Well, Day 1 flew by. If there is anything that surprised me about my first day, it was how fast 12 hours went when we were shooting. I felt good about myself, having kept up to the original promise to myself not to slow anybody down. Although I will take time to apologize to the cinematographer, Kunitaro Ohi, about my slow slating drawl (I go much faster now), but I like to think I redeemed myself by knowing how to do a tail-slate without anybody telling me. (A tail-slate is when you clap the sticks at the end of a take, rather than the beginning, for many a reason)
A tail-slate is one of the many practices I learned on the set that nobody bothers to teach in school. In film school nobody tells you the proper place to look at an actor during a scene (anywhere but their eyes, the belt is usually a good spot). Nobody teaches you how to tab tape while ripping it at the same time. Nobody even gives you an inkling of what it’s like to hustle for 12 hours in a day hauling gear. What Ghost’s Don’t Exist became for me was the film school I never attended. Between the first AC, Matt Kelly, the cinematographer, Kuni, and countless other crew I learned a great deal.
After the first day I remember coming home exhausted from a full day and a 45-minute commute each way, but I was also estatic. Much like anybody else feels on their first day of any job or career, I was pestered: “What if I hate the job?” My question had been answered and I loved it. I’ve heard many people complain about AC work but I found it fascinating. Being in camera affords you the ability to be on set at ALL times unlike some of the other crew positions.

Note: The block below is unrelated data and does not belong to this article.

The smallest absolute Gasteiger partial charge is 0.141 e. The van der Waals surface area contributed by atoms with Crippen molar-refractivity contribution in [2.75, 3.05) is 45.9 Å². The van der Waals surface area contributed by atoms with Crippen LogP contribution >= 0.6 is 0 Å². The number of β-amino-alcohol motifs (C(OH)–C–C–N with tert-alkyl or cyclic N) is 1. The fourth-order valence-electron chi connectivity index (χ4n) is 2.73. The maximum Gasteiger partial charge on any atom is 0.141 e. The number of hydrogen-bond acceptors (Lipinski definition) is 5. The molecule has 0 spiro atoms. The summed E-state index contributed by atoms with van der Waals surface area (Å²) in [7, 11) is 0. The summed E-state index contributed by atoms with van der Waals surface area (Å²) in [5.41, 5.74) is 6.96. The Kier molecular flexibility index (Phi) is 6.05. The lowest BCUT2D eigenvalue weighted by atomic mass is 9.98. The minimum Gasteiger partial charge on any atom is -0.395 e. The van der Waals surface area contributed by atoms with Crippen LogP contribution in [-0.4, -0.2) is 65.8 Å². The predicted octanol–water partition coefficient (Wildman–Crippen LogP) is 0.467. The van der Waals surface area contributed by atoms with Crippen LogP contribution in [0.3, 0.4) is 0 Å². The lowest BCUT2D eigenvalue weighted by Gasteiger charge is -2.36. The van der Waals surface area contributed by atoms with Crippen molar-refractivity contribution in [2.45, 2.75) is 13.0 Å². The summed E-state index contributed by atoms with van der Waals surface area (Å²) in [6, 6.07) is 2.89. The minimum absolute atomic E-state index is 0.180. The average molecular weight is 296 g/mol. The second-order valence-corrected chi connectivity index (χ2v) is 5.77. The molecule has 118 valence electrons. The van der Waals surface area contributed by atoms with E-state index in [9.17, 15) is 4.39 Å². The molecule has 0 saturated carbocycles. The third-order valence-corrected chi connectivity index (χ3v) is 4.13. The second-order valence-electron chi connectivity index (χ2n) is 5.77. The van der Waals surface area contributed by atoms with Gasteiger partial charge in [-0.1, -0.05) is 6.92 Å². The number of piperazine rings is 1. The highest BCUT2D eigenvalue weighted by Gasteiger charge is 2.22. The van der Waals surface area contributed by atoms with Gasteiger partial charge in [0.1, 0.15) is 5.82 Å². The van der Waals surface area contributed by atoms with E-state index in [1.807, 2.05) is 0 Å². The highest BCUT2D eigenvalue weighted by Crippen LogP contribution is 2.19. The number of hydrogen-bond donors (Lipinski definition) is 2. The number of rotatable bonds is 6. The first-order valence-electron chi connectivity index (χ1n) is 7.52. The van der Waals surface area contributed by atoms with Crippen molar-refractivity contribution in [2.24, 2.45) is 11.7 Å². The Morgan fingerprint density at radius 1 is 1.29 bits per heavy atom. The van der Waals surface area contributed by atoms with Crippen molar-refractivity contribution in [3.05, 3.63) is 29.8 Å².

Being a 2nd assistant camera is a particularly sweet gig as well because the pressure within the department is so lopsided away from the 2nd. The first AC has to deal with the pressure of focus pulling, the loader (or data loader, to a much lesser extent) has to deal with the pressure of dealing with the raw product. A 2nd AC gets to float between the two allowing not only for much less pressure but also the perfect environment in which to thrive and learn.
I found myself constantly stopping to watch the giant motion picture machine that surrounded me. Suddenly all those names deep in the credits of Hollywood films meant something to me. I knew what a grip did. I knew why there were so many electrics. It really gave me a deeper appreciation for cinema and those who work within and not only that but a greater appreciation for those who work below-the-line.